The Awyu-Ndumut Languages
The Papuan languages of the Awyu-Ndumut family are spoken in the Digul River basin of central and south-west New Guinea, on the Indonesian half of the island, from the upper part of the 525 kilometer long Digul river to its estuary in the Arafura sea, but also between the Digul and the Mapi river, and from the border area near the Fly river east of
the Digul all the way to the south-west of the Wildeman river. This vast expanse of lowland covered with swamps and rainforests is the home of around 35,000 speakers of Awyu-Ndumut languages.
The Ndumut subfamily is spoken along the upper stretches of the Digul river. The Murup tributary of the Digul separates Mandobo, on the southern end, from Yonggom Wambon, spoken in and around Tirop village. Digul Wambon is spoken on the northern end of the chain, on both sides of the Digul and east of the Tsaw river. The Awyu languages are spoken on the western side of the Digul, between the Digul and Mapi rivers. They extend further south than the Ndumut languages.
At present six languages are classified as Awyu-Numut languages on the basis of
reconstructive work by Healy (1970) and Voorhoeve (2001, 2005). Mandobo (Drabbe 1959), Digul Wambon (de Vries 1992) and Yonggom Wambon (Drabbe 1959) form the Ndumut subfamily and Aghu (Drabbe 1957), Syiaxa (Drabbe 1950) and Pisa (Drabbe 1947, 1950) form the Awyu subfamily. Voorhoeve (2005:149) also mentions Sawuy (Voorhoeve 1971) in the west and Korowai (Van Enk and De Vries 1997) in the north as possible Awyu-Dumut languages but excludes them from his study because no comparative work has been done for these languages. In addition, Voorhoeve (2005:149) mentions Kombai (De Vries 1993) as a possible Awyu-Ndumut language. Until further research has been done in the Awyu-Ndumut project, we will treat Sawuy, Korowai and Kombai as ‘isolate’ languages.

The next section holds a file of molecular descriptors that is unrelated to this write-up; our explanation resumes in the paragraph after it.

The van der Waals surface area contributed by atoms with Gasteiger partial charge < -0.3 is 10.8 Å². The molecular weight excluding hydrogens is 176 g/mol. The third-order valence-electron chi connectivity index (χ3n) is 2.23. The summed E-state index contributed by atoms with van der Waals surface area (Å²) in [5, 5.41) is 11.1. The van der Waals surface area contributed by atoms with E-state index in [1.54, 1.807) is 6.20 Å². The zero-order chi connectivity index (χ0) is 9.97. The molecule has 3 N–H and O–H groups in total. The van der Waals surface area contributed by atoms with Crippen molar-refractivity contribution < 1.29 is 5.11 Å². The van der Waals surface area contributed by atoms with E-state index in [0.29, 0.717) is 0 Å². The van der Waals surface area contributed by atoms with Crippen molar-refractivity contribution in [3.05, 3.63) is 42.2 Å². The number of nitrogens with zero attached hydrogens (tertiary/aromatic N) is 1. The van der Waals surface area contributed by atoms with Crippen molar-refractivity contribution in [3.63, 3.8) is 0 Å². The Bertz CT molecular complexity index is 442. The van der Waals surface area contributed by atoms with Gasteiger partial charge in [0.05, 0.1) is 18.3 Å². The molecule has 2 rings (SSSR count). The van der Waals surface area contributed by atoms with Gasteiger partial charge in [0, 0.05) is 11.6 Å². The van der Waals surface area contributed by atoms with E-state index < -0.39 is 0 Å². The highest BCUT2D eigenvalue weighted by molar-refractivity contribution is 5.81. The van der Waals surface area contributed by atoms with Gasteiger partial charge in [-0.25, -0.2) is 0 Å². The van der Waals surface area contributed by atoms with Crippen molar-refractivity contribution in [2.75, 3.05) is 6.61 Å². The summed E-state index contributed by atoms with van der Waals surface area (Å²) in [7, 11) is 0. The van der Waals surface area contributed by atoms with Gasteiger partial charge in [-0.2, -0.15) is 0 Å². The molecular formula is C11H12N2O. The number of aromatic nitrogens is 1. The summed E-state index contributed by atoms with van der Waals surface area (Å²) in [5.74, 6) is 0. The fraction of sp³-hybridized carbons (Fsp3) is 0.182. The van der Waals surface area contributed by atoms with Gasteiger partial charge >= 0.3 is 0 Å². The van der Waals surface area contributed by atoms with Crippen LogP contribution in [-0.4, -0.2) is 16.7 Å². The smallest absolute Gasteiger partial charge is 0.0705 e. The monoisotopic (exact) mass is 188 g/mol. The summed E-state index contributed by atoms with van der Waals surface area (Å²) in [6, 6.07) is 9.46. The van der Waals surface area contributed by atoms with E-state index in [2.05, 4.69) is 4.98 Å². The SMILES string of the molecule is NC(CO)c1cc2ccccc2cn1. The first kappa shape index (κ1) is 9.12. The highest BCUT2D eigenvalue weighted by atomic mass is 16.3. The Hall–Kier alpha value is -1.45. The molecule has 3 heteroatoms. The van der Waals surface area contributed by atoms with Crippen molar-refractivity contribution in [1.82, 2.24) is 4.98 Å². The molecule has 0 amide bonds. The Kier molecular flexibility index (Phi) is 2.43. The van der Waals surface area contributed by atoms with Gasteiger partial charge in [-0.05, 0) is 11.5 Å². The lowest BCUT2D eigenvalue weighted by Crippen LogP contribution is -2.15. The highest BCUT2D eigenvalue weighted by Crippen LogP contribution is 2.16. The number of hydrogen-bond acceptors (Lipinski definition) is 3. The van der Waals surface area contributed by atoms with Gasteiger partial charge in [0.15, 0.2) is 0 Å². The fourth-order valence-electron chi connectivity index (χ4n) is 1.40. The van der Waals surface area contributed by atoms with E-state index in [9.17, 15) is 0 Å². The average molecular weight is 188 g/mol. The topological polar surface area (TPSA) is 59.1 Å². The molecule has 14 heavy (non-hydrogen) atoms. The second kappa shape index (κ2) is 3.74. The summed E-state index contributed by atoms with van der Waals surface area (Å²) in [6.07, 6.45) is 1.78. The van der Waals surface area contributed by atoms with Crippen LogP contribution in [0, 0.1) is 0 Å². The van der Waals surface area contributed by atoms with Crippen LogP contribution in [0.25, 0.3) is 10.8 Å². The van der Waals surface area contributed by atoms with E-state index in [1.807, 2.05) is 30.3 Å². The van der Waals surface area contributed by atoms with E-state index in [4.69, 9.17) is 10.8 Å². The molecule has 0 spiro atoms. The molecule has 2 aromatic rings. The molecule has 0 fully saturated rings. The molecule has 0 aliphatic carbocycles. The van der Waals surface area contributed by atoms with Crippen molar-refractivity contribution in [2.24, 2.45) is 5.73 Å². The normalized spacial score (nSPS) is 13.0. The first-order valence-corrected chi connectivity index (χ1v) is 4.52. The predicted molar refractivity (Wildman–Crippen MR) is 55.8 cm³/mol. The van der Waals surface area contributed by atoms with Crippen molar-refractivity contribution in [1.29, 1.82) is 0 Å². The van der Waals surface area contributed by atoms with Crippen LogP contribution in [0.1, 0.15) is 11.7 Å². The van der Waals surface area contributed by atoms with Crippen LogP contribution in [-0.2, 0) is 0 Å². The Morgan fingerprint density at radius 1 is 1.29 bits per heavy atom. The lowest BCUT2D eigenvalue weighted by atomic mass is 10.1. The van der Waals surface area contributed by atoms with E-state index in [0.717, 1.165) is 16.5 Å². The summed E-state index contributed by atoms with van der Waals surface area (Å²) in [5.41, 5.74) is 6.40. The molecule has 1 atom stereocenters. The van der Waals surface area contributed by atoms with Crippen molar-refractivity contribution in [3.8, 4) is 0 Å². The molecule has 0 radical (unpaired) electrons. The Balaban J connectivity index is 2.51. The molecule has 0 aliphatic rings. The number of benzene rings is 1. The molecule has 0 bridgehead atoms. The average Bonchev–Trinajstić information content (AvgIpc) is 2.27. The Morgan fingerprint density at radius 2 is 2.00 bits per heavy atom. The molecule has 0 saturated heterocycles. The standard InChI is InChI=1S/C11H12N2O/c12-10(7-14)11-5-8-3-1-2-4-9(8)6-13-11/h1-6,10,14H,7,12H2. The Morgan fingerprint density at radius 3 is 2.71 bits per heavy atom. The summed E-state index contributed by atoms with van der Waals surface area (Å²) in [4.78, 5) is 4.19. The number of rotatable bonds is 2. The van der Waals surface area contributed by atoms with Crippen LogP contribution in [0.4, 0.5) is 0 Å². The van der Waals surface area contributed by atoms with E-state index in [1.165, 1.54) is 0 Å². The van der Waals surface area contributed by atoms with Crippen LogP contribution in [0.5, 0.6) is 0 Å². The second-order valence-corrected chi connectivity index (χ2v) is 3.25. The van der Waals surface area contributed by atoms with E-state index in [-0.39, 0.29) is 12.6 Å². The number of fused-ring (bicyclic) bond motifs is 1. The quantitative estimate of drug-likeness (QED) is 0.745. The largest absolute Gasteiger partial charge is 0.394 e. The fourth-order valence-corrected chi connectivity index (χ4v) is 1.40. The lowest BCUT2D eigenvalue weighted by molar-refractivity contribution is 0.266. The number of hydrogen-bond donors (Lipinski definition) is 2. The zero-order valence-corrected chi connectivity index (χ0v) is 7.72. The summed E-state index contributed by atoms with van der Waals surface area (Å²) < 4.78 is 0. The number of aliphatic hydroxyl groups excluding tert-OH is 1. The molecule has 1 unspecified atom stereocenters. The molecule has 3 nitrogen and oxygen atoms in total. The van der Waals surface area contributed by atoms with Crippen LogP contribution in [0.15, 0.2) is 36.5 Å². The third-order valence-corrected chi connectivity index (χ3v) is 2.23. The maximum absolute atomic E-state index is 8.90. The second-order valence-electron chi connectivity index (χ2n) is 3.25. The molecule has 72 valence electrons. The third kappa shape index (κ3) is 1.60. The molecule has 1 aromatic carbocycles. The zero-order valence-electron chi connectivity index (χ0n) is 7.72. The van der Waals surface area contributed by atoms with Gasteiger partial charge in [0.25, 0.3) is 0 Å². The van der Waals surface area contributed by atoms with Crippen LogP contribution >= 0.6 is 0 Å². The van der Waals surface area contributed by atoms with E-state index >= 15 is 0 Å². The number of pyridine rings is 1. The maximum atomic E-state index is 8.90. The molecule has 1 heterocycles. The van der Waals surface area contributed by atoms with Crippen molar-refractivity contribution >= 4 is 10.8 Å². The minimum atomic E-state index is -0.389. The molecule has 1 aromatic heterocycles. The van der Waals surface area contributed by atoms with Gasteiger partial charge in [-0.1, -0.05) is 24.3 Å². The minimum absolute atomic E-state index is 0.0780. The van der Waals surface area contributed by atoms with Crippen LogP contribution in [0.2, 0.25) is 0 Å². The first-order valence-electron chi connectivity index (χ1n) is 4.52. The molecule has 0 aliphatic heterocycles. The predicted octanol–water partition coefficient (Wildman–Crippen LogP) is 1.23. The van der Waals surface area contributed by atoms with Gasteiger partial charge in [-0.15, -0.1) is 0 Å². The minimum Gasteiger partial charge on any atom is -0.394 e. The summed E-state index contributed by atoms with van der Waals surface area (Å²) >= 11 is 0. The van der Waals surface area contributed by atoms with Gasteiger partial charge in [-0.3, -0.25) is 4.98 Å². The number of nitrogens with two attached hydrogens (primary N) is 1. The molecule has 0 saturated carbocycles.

The six, possibly more, Awyu-Ndumut languages are part of a larger language family, the trans New Guinea language family containing about 300 languages. There are around 1200 languages spoken in New Guinea, with an average of 3000 speakers. Such language diversity lends itself perfectly for multilingualism and language contact. Foley then also concludes that “in such a complex, fragmented linguistic situation, New Guinea languages, not unexpectedly, exhibit a pattern of enormous cross-influence in all areas. All types of linguistic features – basic vocabulary, pronouns, grammatical patterns, discourse styles – can and have been borrowed from one language into another” (Foley 2000:359). Because of this great amount of borrowing, and especially of lexical borrowing, there is consensus in the field of comparative New Guinea linguistics that cognate bound (morphological) forms within a construction or paradigm form the strongest type of evidence for genealogical relatedness. Shared bound morphology within two or more languages is an essential confirmation of their genealogical relationship. Therefore, the Awyu-Ndumut project focuses especially on (bound) morphology, rather than on lexical items.
To the left, there are sections devoted to each Awyu-Ndumut language individually. Note that these are not complete language descriptions, but serve to give a first impression of the language. For each language, language specific characteristics are discussed as well as characteristics that the language has in common with other Awyu-Ndumut languages. Short transcribed texts are included for the Awyu-Ndumut languages where such texts are available in the sources.